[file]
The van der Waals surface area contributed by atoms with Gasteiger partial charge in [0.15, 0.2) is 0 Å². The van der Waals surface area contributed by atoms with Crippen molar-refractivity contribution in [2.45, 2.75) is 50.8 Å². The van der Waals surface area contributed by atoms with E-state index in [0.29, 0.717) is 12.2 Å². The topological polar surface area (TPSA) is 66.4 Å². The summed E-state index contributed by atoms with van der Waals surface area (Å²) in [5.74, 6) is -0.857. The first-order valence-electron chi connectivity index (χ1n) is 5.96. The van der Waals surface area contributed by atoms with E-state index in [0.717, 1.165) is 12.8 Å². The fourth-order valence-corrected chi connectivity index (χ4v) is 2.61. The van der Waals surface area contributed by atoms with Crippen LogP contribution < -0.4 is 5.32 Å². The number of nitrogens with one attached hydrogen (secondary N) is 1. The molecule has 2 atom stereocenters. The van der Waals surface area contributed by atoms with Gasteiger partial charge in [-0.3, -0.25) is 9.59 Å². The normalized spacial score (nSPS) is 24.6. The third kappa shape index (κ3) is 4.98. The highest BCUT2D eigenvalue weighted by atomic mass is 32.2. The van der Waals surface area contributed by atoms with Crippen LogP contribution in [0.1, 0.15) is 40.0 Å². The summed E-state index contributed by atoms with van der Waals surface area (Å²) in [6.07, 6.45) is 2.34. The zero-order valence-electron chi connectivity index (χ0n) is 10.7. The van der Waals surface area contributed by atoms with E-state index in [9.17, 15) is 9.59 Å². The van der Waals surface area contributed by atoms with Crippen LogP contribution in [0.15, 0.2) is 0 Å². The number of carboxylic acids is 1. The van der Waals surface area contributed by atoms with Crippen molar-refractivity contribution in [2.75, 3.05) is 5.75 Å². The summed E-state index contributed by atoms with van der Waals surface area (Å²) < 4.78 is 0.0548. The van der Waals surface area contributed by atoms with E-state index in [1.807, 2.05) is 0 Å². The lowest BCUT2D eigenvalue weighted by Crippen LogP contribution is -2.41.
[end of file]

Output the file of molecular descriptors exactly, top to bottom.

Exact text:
The van der Waals surface area contributed by atoms with Gasteiger partial charge in [0.15, 0.2) is 0 Å². The van der Waals surface area contributed by atoms with Crippen molar-refractivity contribution in [2.45, 2.75) is 50.8 Å². The van der Waals surface area contributed by atoms with E-state index in [0.29, 0.717) is 12.2 Å². The topological polar surface area (TPSA) is 66.4 Å². The summed E-state index contributed by atoms with van der Waals surface area (Å²) in [5.74, 6) is -0.857. The first-order valence-electron chi connectivity index (χ1n) is 5.96. The van der Waals surface area contributed by atoms with E-state index in [0.717, 1.165) is 12.8 Å². The fourth-order valence-corrected chi connectivity index (χ4v) is 2.61. The van der Waals surface area contributed by atoms with Crippen LogP contribution < -0.4 is 5.32 Å². The number of nitrogens with one attached hydrogen (secondary N) is 1. The molecule has 2 atom stereocenters. The van der Waals surface area contributed by atoms with Gasteiger partial charge in [-0.3, -0.25) is 9.59 Å². The normalized spacial score (nSPS) is 24.6. The third kappa shape index (κ3) is 4.98. The highest BCUT2D eigenvalue weighted by atomic mass is 32.2. The van der Waals surface area contributed by atoms with Crippen LogP contribution in [0.1, 0.15) is 40.0 Å². The summed E-state index contributed by atoms with van der Waals surface area (Å²) in [6.07, 6.45) is 2.34. The zero-order valence-electron chi connectivity index (χ0n) is 10.7. The van der Waals surface area contributed by atoms with E-state index in [9.17, 15) is 9.59 Å². The van der Waals surface area contributed by atoms with Crippen LogP contribution in [0.15, 0.2) is 0 Å². The number of carboxylic acids is 1. The van der Waals surface area contributed by atoms with Crippen molar-refractivity contribution in [2.75, 3.05) is 5.75 Å². The summed E-state index contributed by atoms with van der Waals surface area (Å²) < 4.78 is 0.0548. The van der Waals surface area contributed by atoms with E-state index in [1.807, 2.05) is 0 Å². The lowest BCUT2D eigenvalue weighted by Crippen LogP contribution is -2.41.